Recreation a big attraction in the Redlands
Houses may not be going up as fast and furious as in previous years, but the Redlands remains a desirable place to live, even as new construction in some developments has stopped. Other subdivisions, like Redlands Valley off Broadway, have continued to sell, although not at record-breaking paces.
“The subdivision was small enough and too far along for the economic downturn to hurt it,” says Kathy Leech, a RE/MAX real estate agent whose property in the subdivision sold earlier in the year.
The neighborhood is in a convenient location near Broadway Elementary, yet tucked away and out of sight, which adds to its appeal. Most of the lots are sold and built, although Bonnie Peterson, general contractor with GreenStar Homes, has one lot remaining. She originally bought three lots in the subdivision and built and sold two custom geothermal homes.
“If I got a good enough offer on the lot, I might consider selling it,” says Peterson, “but I already have the lots drilled for a geo-exchange system. I’d need to sell it for $115,000 to cover the cost. I would rather build a house.”
Peterson already has plans for a 2,300+ square foot home for the lot, and would like to build an energy-star home with indoor air plus, which is an EPA designation that assures the homeowners that the home was built with the strictest standards to provide good indoor air quality, which could be an important feature for asthma sufferers and those with respiratory problems.
Other Redlands subdivisions haven’t fared as well. Red Rocks Valley, a 139-acre development on South Camp Road near Redlands Mesa Golf Course, looks much like it did when lots first became available for sale last fall: empty and ready for buyers.
“We go through 100 flyers a week, but no one’s pulling the trigger,” says Sid Squirrel, the listing agent with Bray Real Estate. “We’re just sitting on our hands, waiting for someone to build a beautiful home in a beautiful location.”
Squirrel still believes in the viability and desirability of the project, especially with Mark Fenske signed on as the builder of the patio home. He hopes that banks will start lending again so builders can find financing for spec homes.
“We’re wearing down inventories,” he says. “We’re going to have a pent-up demand when this thing works its way loose.”
Although the demand for new homes may be down, the demand for recreation in the Redlands is as high as ever.
“People are still playing golf,” says Rob Stong, the head golf professional at Tiara Rado Golf Course. “Shop sales are down somewhat; people aren’t buying new equipment this year.” Stong adds that the number of rounds of golf played at the course is about the same as last year, and the numbers at both the men’s and the ladies’ clubs are up from last year. In anticipation of a new housing development that has temporarily stalled near the 10th hole, the course is planning on a few changes. The No. 10 green will become a practice area, the No. 11 green will become the No. 10, and a new par three will be added at the back of the course after the par five hole No. 14.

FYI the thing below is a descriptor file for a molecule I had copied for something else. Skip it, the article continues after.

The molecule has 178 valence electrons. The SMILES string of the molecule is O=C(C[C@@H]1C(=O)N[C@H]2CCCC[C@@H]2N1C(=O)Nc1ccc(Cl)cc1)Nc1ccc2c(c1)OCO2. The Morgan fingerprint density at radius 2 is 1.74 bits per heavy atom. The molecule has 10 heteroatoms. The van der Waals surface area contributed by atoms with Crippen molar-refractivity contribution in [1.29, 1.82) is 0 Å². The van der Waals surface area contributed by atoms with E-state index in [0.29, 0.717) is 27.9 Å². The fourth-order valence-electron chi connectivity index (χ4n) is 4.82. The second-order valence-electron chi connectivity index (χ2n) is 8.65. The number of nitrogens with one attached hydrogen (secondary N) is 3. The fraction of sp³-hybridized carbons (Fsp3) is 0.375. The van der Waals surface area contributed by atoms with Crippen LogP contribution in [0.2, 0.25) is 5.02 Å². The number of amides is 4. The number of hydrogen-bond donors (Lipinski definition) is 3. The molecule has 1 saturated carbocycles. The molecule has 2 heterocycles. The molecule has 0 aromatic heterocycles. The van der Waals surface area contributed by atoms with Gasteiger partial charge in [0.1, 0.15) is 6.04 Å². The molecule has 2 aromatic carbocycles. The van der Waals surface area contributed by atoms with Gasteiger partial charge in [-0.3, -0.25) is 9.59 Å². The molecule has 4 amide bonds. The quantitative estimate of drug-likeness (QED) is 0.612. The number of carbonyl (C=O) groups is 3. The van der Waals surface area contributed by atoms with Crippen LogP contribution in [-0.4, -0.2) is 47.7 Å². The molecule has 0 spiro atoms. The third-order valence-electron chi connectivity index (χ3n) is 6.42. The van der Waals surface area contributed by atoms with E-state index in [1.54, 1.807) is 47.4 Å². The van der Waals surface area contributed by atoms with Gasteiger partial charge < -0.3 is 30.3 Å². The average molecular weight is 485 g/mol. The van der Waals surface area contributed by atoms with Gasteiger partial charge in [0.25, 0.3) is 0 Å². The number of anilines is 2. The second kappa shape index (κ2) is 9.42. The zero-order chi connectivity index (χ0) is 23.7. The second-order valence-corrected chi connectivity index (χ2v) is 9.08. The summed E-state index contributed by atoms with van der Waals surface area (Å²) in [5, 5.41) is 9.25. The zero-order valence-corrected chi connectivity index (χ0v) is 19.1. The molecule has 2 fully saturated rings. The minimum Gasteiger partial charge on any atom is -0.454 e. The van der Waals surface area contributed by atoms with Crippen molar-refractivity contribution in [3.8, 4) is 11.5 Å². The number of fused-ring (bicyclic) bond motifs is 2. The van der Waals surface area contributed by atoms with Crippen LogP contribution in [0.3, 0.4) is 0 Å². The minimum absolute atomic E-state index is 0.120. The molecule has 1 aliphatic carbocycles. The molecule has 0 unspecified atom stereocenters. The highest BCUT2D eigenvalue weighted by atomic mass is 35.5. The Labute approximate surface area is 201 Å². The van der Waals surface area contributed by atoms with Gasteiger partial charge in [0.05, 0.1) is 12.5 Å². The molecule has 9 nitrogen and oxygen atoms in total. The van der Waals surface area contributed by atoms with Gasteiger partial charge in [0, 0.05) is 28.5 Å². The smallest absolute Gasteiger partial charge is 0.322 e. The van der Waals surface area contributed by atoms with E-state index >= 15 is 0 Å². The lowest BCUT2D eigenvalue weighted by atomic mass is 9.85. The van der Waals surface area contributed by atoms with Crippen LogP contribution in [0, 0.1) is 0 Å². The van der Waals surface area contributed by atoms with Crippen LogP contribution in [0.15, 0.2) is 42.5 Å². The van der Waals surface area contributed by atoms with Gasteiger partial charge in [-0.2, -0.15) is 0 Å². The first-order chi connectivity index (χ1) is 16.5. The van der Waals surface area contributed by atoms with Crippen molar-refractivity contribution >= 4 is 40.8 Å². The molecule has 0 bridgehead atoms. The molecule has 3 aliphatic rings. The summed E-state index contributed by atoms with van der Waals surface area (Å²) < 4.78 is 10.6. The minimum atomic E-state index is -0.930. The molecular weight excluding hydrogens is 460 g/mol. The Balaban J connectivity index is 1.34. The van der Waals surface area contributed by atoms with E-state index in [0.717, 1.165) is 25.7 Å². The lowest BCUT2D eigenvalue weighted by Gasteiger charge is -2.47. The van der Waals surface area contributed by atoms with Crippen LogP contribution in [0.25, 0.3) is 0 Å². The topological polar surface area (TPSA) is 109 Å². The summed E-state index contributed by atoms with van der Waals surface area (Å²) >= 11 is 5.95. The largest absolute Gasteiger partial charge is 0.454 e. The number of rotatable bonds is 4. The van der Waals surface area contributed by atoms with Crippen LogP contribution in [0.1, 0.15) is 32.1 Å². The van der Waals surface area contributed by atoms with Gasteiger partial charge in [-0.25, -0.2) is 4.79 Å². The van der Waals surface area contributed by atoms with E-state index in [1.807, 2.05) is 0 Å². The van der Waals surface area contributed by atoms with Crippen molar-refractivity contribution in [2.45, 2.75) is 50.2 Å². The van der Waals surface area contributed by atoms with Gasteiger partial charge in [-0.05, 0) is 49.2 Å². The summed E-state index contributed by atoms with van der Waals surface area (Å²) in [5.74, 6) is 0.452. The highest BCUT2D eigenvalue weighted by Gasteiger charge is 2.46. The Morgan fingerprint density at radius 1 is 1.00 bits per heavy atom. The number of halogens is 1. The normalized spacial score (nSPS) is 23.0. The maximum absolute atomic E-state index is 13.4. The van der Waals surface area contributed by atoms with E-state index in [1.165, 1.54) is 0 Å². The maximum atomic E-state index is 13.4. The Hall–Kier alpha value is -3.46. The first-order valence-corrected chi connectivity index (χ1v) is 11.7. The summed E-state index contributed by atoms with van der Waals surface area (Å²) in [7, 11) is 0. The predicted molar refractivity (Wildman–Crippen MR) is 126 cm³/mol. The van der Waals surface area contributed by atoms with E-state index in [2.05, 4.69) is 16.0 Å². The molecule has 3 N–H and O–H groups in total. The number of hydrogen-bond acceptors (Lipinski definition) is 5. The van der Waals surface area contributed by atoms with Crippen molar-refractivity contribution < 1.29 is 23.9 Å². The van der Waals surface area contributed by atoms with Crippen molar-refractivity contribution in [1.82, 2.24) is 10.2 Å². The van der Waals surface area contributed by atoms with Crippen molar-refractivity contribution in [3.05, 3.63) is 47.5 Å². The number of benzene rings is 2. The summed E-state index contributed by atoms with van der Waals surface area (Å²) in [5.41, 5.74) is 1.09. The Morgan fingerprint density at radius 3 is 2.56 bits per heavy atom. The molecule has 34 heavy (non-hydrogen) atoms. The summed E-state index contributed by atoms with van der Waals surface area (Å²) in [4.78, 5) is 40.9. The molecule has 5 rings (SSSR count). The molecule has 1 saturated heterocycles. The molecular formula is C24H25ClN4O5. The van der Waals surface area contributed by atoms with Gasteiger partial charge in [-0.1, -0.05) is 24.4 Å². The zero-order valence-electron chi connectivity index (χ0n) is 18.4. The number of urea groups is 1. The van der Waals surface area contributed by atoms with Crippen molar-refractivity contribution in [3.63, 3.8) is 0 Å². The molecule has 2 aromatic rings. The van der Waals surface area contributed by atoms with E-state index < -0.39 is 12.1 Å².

“It will be well bunkered to provide some challenges,” Stong says. “We’re looking to start it in the fall, sometime after the Rocky Mountain open. It wouldn’t disrupt play at all.”
Redlands Mesa Golf Course isn’t planning any changes to the course, but they have made some changes to Red Canyon Grill, the restaurant at the clubhouse.
“We’re trying to make a menu that’s appealing to a variety of people, with anything from a nice steak to burgers and nachos,” says Eric Feely, the general manager. “We’ve revamped our pricing so it’s very competitive. It’s a great place to come and have a great meal and a great atmosphere, but not the high price.”
The restaurant, like the golf course itself, is open to the public, and is open for breakfast seven days per week, and also offers a happy hour every day with drink and appetizer specials. The Monday night burger special (burger and fries or a salad for $5) and the Tuesday night buy one and get one half price special are two more incentives to bring diners to the restaurant.
“We’re trying to give people what they like,” says Feely, “a little more value oriented, with a lot more selection.”
The ACE junior summer program for young golfers ages 5-14 will be starting on June 30, but it’s not too late to sign up for the program, which includes six weeks of lessons and tournament play.
Last year’s Women and Golf Day, which is a national promotional through the PGA of America was so successful that Redlands Mesa plans to offer it again this summer on July 18.
“It’s a morning of instruction and it’s free of charge, open to any woman,” explains Feely. “Participants will receive three hours of instruction, lunch, and discounts to play golf.”
Golfers aren’t the only ones enjoying the Redlands. The Tabeguache trail area off Monument Road has recently received major improvements and offers trails for mountain biking, hiking and trail running.
“We keep building new trails so we don’t have an exact number,” says Erin Curtis, the public affairs representative with the BLM, who estimates that there are about 30 miles of trails at the popular trailhead. Recent improvements include new trail construction, a focus on trail sustainability, which included closing a few trails that had suffered erosion, and the installation of a wag bag dispenser for pet owners. “We put one of those out there to encourage people to clean up after their dogs,” says Curtis. “The BLM is dog-friendly, but it’s a safety issue, not just for humans but for other dogs as well.” The BLM has seen a spike in usage at the Lunch Loop trail, which Curtis attributes to the unseasonably cooler weather that has made mountain biking in the desert bearable in June. “People are definitely making the most out of what’s available in their backyard out there,” says Curtis.